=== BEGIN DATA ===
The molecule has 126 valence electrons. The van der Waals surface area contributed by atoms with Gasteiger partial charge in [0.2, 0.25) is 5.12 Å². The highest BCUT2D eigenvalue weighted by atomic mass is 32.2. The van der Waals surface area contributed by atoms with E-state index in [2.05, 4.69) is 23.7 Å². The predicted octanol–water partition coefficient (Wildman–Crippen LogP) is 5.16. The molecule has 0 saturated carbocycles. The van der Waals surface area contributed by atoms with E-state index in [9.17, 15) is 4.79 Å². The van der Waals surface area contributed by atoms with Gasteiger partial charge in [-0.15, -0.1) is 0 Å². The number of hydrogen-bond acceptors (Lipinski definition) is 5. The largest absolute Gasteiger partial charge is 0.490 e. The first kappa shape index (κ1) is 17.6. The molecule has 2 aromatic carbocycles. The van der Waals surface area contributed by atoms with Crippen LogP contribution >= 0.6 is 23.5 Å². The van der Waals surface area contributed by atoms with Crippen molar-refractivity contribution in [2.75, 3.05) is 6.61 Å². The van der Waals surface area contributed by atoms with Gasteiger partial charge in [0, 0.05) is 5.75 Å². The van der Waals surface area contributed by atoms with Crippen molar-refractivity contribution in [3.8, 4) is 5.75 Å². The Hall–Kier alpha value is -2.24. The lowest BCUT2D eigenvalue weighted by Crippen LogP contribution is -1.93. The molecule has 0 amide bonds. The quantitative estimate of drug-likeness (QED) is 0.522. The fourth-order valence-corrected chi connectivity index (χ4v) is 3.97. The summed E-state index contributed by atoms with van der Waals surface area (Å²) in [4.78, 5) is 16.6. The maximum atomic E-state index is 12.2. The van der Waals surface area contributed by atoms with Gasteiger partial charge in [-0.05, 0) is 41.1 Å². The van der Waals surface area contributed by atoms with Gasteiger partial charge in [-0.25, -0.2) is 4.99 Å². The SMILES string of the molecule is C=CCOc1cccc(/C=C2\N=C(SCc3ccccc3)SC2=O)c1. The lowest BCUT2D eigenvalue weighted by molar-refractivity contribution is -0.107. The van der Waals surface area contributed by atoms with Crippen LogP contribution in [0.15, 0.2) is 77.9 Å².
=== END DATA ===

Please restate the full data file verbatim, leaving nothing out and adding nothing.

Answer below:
The molecule has 126 valence electrons. The van der Waals surface area contributed by atoms with Gasteiger partial charge in [0.2, 0.25) is 5.12 Å². The highest BCUT2D eigenvalue weighted by atomic mass is 32.2. The van der Waals surface area contributed by atoms with E-state index in [2.05, 4.69) is 23.7 Å². The predicted octanol–water partition coefficient (Wildman–Crippen LogP) is 5.16. The molecule has 0 saturated carbocycles. The van der Waals surface area contributed by atoms with E-state index in [9.17, 15) is 4.79 Å². The van der Waals surface area contributed by atoms with Gasteiger partial charge in [-0.15, -0.1) is 0 Å². The number of hydrogen-bond acceptors (Lipinski definition) is 5. The largest absolute Gasteiger partial charge is 0.490 e. The first kappa shape index (κ1) is 17.6. The molecule has 2 aromatic carbocycles. The van der Waals surface area contributed by atoms with Crippen LogP contribution >= 0.6 is 23.5 Å². The van der Waals surface area contributed by atoms with Crippen molar-refractivity contribution in [2.75, 3.05) is 6.61 Å². The van der Waals surface area contributed by atoms with Gasteiger partial charge in [0, 0.05) is 5.75 Å². The van der Waals surface area contributed by atoms with Crippen molar-refractivity contribution in [3.8, 4) is 5.75 Å². The Hall–Kier alpha value is -2.24. The lowest BCUT2D eigenvalue weighted by Crippen LogP contribution is -1.93. The molecule has 0 amide bonds. The quantitative estimate of drug-likeness (QED) is 0.522. The fourth-order valence-corrected chi connectivity index (χ4v) is 3.97. The summed E-state index contributed by atoms with van der Waals surface area (Å²) in [4.78, 5) is 16.6. The maximum atomic E-state index is 12.2. The van der Waals surface area contributed by atoms with Gasteiger partial charge in [-0.05, 0) is 41.1 Å². The van der Waals surface area contributed by atoms with Gasteiger partial charge in [-0.25, -0.2) is 4.99 Å². The SMILES string of the molecule is C=CCOc1cccc(/C=C2\N=C(SCc3ccccc3)SC2=O)c1. The lowest BCUT2D eigenvalue weighted by molar-refractivity contribution is -0.107. The van der Waals surface area contributed by atoms with Crippen LogP contribution in [0.15, 0.2) is 77.9 Å².